Fake News, Personal Data and Internet Safety: Egyptian Parliament takes measures to secure internet users and aims to curb information technology crimes by issuing new Laws
Cybercrime is a fast-growing concern around the world. More and more criminals are exploiting the speed, convenience and anonymity of the Internet to commit a diverse range of criminal activities that know no borders, either physical or virtual, causing serious harm and posing very real threats to internet users.
Several discussions have taken place in the Egyptian Parliament regarding measures to police the misuse of the internet, and from those discussions, they’ve drafted the law No. 175 which indicates the penalties imposed to each crime.
Egyptian President Abdul Fattah al-Sisi ratified Law No. 175 of 2018 on Combating Information Technology Crimes, after being approved by the parliament.
With regard to the crimes of the misusage of telecommunications and information services and technology, the law provided the imprisonment penalty for a period of no less than 3 months and a fine of no less than EGP 10,000 and not more than EGP 50,000 or one of those two penalties in the case of unlawfully benefiting by the network of the information system or any of the means of IT or a telecommunications service or an IT means of communication service or a service of audio or video broadcasting services.
For the crime of exceeding the limits of the right of entry, the law provided the imprisonment penalty for a period of no less than 6 months and a fine of not less than EGP 30,000 and does not exceeding EGP 50,000 or one of those two penalties for any person who enters on a website or a private account or information system through exceeding his authorized right to do so.
The law provided the imprisonment penalty for a period of no less than one year and a fine of no less than EGP 50,000 and no more than EGP 100,000 or one of those two penalties towards any person who intentionally entered or entered by mistake and remained unlawfully on a site or on a private account which resulted in damage, erasure, alteration, copying or reprinting of data or information on that site, private account or information system. The penalty for such a crime shall be imprisonment for a period no less than two years and a fine no less than EGP 100,000 and not exceeding EGP 200,000 or one of these penalties.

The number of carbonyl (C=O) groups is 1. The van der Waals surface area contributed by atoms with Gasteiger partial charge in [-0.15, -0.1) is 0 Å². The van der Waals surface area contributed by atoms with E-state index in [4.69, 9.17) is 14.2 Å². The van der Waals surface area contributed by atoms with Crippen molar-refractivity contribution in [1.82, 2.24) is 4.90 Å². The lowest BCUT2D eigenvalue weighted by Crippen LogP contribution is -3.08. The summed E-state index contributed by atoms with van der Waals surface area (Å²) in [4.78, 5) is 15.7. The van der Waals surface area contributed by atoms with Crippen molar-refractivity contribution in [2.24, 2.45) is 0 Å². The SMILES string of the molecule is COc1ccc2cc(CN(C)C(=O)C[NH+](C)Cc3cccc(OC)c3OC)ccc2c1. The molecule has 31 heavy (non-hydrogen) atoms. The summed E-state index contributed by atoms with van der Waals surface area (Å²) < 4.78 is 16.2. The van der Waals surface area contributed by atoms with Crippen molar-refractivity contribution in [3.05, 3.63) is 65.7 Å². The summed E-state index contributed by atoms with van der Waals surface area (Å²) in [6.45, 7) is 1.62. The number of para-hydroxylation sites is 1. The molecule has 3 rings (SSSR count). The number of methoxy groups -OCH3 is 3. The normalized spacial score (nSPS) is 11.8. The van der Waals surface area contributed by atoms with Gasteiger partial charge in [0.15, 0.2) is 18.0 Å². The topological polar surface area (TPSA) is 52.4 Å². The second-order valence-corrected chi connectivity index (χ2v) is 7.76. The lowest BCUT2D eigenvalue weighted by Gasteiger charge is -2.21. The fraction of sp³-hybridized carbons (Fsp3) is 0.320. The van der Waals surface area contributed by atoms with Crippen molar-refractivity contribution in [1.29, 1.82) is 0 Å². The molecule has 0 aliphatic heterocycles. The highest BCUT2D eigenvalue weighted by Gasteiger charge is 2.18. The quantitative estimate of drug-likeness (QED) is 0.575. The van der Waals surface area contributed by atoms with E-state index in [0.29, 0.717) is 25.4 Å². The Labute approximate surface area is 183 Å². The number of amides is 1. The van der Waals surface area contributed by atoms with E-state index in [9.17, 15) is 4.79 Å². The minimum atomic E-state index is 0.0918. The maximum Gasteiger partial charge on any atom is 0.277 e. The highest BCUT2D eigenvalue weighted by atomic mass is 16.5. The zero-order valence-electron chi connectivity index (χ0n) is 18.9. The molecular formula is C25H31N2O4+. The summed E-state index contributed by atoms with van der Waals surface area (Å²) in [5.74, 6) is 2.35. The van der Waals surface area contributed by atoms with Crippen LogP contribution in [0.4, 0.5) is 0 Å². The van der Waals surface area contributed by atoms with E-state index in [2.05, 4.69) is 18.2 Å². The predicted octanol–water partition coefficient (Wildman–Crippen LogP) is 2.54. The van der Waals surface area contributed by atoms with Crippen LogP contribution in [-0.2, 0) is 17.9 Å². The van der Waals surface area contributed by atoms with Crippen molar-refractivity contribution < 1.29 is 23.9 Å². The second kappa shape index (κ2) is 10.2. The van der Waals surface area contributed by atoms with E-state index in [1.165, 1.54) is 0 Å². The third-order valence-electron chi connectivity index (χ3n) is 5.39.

The penalties include unlawful possession to any information or data, attacks on the integrity of data, information and information systems, hacking e-mail, websites or private accounts, hacking the design of a website, hacking on the integrity of the information network and hacking on the nation’s information systems, or circulation of any designed, developed or modified, as well as hardware, software, code or other similar data without the authorization of the National Telecommunications Regulatory Authority. As a new law, it has yet to be in practice, and our firm aims to keep a close eye on its development and manners in which the Law will be enforced.
Regarding the crimes of fraud and assault on bank cards, services and electronic payment tools, the law provided the imprisonment penalty for a period of no less than 3 months and a fine of no less than EGP 30,000 and not exceeding EGP 50,000 or one of those penalties for anyone who used the information network or any of the means of information technology to improperly access numbers or data bank cards and services or other electronic payment tools, for the purpose of stealing the funds of others or the services it provides. Such an act shall be punishable by imprisonment for a term of no less than 6 months and a fine of noless than EGP50,000 and not exceeding EGP 100,000or one of these two penalties. The penalty shall be imprisonment for a period no less than one year and a fine which is no less than EGP 100,000 and does not exceed EGP 200,000or one of these two penalties if he concludes that the seizure of himself or others to those services or the money of others.